PRUDENCE PAYS DIVIDENDS FOR TJX

Byline: Vicki M. Young

NEW YORK — The TJX Cos. Inc. on Tuesday said its board approved a 14 percent increase in the firm’s common- stock dividend — to 16 cents per share annually — reflecting management’s “confidence” in the company’s future earnings potential.
The hike raises the dividend to 4 cents per share per quarter from 3.5 cents per share per quarter, or 14 cents annually. The newly increased rate is payable on June 1 for shareholders of record as of May 11.
Bernard Cammarata, chairman and chief executive officer, said in a statement, “Fiscal 2000 was a year of record sales and earnings for The TJX Companies. We are pleased to announce this dividend increase, which reflects our confidence in the company’s ability to continue our strong performance and to grow earnings in the years ahead.”
In 1999, TJX earned $521.6 million, or $1.64 per share, against $423.8 million, or $1.27 per share, in 1998. Sales rose 11 percent to $8.8 billion.
As previously reported, Cammarata, who launched T.J. Maxx in 1976 and built it into the biggest and most successful off-price operation in the country, is stepping down as ceo on April 17. Edmond English, a close associate, will be taking over the reins. The 46-year-old English will also continue as president and a board member, directing the ongoing growth and day-to-day operations. The 60-year-old Cammarata will continue as chairman and will remain active in the company by concentrating on strategic directions.
The off-pricer sells apparel and home fashions in the U.S. and abroad. The retailer operates 634 T.J. Maxx, 508 Marshalls, 52 HomeGoods and 15 A.J. Wright stores in the U.S. It operates 101 Winners sites in Canada and 55 T.K. Maxx stores in Europe. Although the firm mainly targets the middle-income consumer, its A.J. Wright concept focuses on moderately priced merchandise for a lower-income clientele.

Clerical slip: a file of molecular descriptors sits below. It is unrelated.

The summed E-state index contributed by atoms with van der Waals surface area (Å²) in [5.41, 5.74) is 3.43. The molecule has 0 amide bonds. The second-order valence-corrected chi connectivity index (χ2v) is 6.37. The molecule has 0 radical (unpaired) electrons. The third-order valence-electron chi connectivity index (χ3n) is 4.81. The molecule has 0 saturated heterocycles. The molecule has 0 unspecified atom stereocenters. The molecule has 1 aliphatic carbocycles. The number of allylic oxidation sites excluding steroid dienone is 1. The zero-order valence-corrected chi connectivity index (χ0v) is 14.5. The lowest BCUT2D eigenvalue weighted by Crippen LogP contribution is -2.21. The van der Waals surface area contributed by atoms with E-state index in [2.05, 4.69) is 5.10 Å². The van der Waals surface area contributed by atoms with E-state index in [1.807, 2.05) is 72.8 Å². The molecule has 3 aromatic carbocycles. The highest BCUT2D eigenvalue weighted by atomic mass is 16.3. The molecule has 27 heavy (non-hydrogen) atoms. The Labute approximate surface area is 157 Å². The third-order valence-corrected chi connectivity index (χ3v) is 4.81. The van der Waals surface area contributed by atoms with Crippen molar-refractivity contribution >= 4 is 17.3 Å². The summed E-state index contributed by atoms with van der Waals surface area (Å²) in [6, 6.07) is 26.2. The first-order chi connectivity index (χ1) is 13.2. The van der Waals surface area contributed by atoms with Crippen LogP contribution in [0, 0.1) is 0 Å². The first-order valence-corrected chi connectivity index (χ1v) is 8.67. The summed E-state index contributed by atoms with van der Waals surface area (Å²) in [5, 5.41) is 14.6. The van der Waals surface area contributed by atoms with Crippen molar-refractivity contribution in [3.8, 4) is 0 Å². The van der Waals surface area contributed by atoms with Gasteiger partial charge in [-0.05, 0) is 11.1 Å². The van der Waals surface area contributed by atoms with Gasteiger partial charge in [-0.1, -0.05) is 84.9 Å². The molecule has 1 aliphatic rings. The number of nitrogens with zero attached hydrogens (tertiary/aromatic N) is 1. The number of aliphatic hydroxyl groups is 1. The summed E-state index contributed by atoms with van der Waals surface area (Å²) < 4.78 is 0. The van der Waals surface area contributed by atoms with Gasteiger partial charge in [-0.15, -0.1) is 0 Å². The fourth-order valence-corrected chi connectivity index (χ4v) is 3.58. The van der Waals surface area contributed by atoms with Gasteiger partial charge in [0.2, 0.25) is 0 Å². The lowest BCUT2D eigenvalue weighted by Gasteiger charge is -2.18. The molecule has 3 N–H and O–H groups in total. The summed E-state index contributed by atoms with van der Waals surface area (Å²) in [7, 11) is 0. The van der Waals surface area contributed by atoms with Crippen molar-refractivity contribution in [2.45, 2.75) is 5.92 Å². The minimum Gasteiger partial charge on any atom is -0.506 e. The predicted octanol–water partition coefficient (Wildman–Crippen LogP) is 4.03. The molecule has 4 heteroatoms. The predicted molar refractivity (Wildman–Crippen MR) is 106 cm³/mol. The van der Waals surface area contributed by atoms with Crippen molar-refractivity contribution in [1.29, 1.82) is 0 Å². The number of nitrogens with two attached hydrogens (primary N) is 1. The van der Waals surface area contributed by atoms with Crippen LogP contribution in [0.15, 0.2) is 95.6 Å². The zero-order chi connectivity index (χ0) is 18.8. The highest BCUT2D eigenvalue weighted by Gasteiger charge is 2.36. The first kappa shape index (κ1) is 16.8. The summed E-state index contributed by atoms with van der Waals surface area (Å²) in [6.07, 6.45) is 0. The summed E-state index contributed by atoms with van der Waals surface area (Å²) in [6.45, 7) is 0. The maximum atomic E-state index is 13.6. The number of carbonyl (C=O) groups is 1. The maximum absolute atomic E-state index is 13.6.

Last month, TJX’s board also authorized a stock repurchase program of up to an additional $1 billion of its common stock under a multiyear program. At current prices, this would represent approximately 16 percent of the company’s outstanding common shares. In addition, an earlier $750 million stock repurchase program, begun in October 1998, has been completed. A total of 30.4 million common shares were purchased under this program.
At the time that the second stock repurchase was announced, Cammarata said that another large share repurchase program was warranted, given the firm’s “strong cash position, capital structure and earnings growth.”
Several investment firms also seem to agree on the growth prospects for the off-pricer.
A research report issued last week by analysts at Robertson Stephens concluded that TJX has “significant opportunities for future store growth in not only its smaller divisions but also in its core T.J. Maxx and Marshalls divisions.” The firm said that store growth should aid in further leveraging the company’s operating infrastructure, yielding ongoing earnings growth of at least “20 percent if not better.”